Im adding to a series on Planning that I wrote a few months ago. Heres the links to the rest of this series:
Part I Getting my head around planning
Part II Writing a Study Schedule
As I have already said, in Part III Prep Time I keep my lesson prep to a minimum but there are some lessons that I do plan. I like to have a balance between knowing what Im going to teach and going with the discussions that come from our reading living books and life in general.
When I sit down to plan my lessons I cover these three things for each subject, for each day
- Know the book/resource we are reading
- Know the key issue or lesson that I want my children to learn
- Know what output (writing, activity, project) I expect from each child
Some of this weeks plans:
- We will read the story of Samson.
- The key issue I wanted them to understand that being disobedient in the seemingly small things still brings consequences maybe big ones. But God is always faithful and He will still use you if you turn back to him.
- The output I want the kids to do is a worksheet which was like a Report Card on Samson. We will brainstorm the different characteristics that we would expect would make a good Judge and then assess Samson to that standard. (He didnt do so well!) God called Samson to be a Judge I will then give ask the kids what job God has given them (brother/sister/obedient childen), we will brainstorm what characteristics are required to do that job well and then they will assess themselves on another report card/worksheet. So the output will be 2 report cards one on Samson, one on themselves.
- We will read Zachary Zormer Shape Transformer
- The key issue I want to introduce to my children is a moebius, the symbol for infinity (continuous). I also want them to anticipate and guess what would happen if ., and I want them to compare a moebius with a circle.
- The output I expect is a hands on activity where they will make a moebius and circle and then cut them both and compare and discuss their expectations with what actually happened (no permanent record for their math-notebooks)
Geography Exploring Planet Earth by John Hudson Tiner:
- We will read a chapter on Rivers
- The key issue to understand is the impact that rivers have on the earth and the people who live near the rivers. (we will also reflect how our river affects our life)
- Notebook pages:
- A notebook page for each major river system as we discuss it. Ill expect the children to write notes about that river as I read the text.
- A notebook page reflecting on the Ord River and its impact on our lives (plus a map)
This makes a very boring blog post but for those who want to see how I put a lesson plan together this is it.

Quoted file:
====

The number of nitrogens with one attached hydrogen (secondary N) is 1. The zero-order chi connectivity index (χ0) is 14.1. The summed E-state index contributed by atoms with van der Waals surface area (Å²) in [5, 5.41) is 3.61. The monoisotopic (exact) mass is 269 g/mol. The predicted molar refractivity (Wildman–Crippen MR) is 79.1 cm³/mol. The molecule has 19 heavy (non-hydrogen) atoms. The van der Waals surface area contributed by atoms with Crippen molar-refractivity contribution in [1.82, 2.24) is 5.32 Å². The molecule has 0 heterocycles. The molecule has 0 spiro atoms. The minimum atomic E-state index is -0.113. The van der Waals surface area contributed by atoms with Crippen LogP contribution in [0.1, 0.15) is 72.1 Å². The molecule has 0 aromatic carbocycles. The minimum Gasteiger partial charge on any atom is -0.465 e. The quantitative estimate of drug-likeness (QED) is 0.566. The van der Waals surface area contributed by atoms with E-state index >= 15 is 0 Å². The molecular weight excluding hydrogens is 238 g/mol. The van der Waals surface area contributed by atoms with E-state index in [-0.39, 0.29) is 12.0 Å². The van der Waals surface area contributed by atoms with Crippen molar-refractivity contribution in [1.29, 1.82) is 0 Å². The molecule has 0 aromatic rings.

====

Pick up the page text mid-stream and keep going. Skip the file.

If I am using a read aloud I do my lesson prep slightly differently. I start off with my reasons/goals in reading this particular book. I ask myself what are the key lessons I want to teach my children in reading this book (why did I choose this book.) This will give me key lesson ideas which I may prepare for as above but other than that it is a little more on the hop planning. As I read to the children I keep a sheet beside me that is divided into various subjects: Math, Language Arts, Science, History, Geography, Bible principles, Character. When I read something that I want to pursue I jot a note real quick and we either pause in the reading to talk about it then and there or we come back to it during our discussions.
Do not be dictated to by this prep. After I read, my children often narrate back to me what they have heard/learnt and this opens up to many conversations. Often these conversations go to places not consistent with my key lesson. That is okay unless the children are trying to distract me with nonsense mostly the conversations are valid and right where my children are at. This is the lesson they are ready to learn today. We go with it. The output would then reflect something of our discussion. If I still feel the key lesson I had planned was relevant we would revisit it the next day. This is the balance between going with something that sparks in your childrens minds, and yet not being driven totally by the children (after all God gave you the responsibility to teach your children.)
Dont date lesson plans. Without dates listed on the lesson plans we simply do the next one on the list whenever we are ready for it. When I put dates, or plot how long a unit may take us, I get driven by my lesson plans not by the joy of learning, and I lose the joy of living with my kids everything becomes about finishing my lesson plans on time! Learning needs to become a part of our lifestyle, and sometimes we have room for our lesson plans, and sometimes we dont. It is my responsibility though that if I feel these lessons that Ive planned are important that we make time for them if I dont feel they are important why have I planned them at all?
I believe in being intentional with all aspects of training my children and this includes the academic. Lesson plans help me be both intentional and specific and encourages me not to be lost in the wave of busyness and family activities (though they maybe good activities). To me my simple notes to my self (even though Ive given them the grand title of lesson plans in this blog really they are just notes to self) keep me on track in introducing the world to my children and expanding their mental capacities.